As of today, no country has an aristocratic government. Also known as aristocracy, this form of government results when a society is ruled by a few people of a certain class or privilege, typically wealthy, educated nobility.
Sparta, Rome and Athens were, at times, aristocracies. From 1714, when the House of Hanover ruled England, until the 19th century, England had a king and parliamentary form of government but was actually run as an aristocracy. The country’s rulers were controlled by several families in the Whig party.
Aristocracy was one of six government classifications presented by the Greek philosopher Aristotle in his eight-book series “Politics.” He listed aristocracy, kingship and polity as just or correct forms of government, while naming tyranny, oligarchy and democracy as unjust or deviant government systems. Aristotle considered aristocracy, or the rule of the best people, to be the best option for government.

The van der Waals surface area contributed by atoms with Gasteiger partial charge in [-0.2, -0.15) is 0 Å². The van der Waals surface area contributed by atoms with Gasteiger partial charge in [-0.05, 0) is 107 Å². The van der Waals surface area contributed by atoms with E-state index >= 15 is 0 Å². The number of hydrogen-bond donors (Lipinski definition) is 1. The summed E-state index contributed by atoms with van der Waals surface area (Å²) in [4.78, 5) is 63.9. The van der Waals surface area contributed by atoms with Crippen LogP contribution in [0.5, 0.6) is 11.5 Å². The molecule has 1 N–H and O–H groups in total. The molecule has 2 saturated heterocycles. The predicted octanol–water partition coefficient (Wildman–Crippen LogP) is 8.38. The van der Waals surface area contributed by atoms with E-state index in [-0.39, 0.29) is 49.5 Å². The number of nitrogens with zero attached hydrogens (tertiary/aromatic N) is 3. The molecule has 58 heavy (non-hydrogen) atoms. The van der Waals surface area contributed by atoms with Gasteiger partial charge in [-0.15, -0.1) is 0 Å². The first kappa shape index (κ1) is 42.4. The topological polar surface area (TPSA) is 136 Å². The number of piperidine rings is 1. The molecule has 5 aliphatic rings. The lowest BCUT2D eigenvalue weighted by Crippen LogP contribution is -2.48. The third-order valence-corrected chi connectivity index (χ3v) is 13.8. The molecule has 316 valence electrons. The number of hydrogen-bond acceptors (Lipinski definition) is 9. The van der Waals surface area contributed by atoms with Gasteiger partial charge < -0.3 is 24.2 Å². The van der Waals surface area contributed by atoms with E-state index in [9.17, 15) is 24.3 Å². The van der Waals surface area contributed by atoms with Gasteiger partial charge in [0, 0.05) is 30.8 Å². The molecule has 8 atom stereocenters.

The Greek philosopher Plato, who was also Aristotle’s teacher, outlines five types of government regimes in “The Republic,” his most famous literary work. In it, Plato discusses aristocracy, democracy, tyranny, oligarchy and timocracy, but he makes clear his opinion of aristocracy as the superior system. Plato believed an aristocracy should be led by a philosopher king and based in wisdom and reason.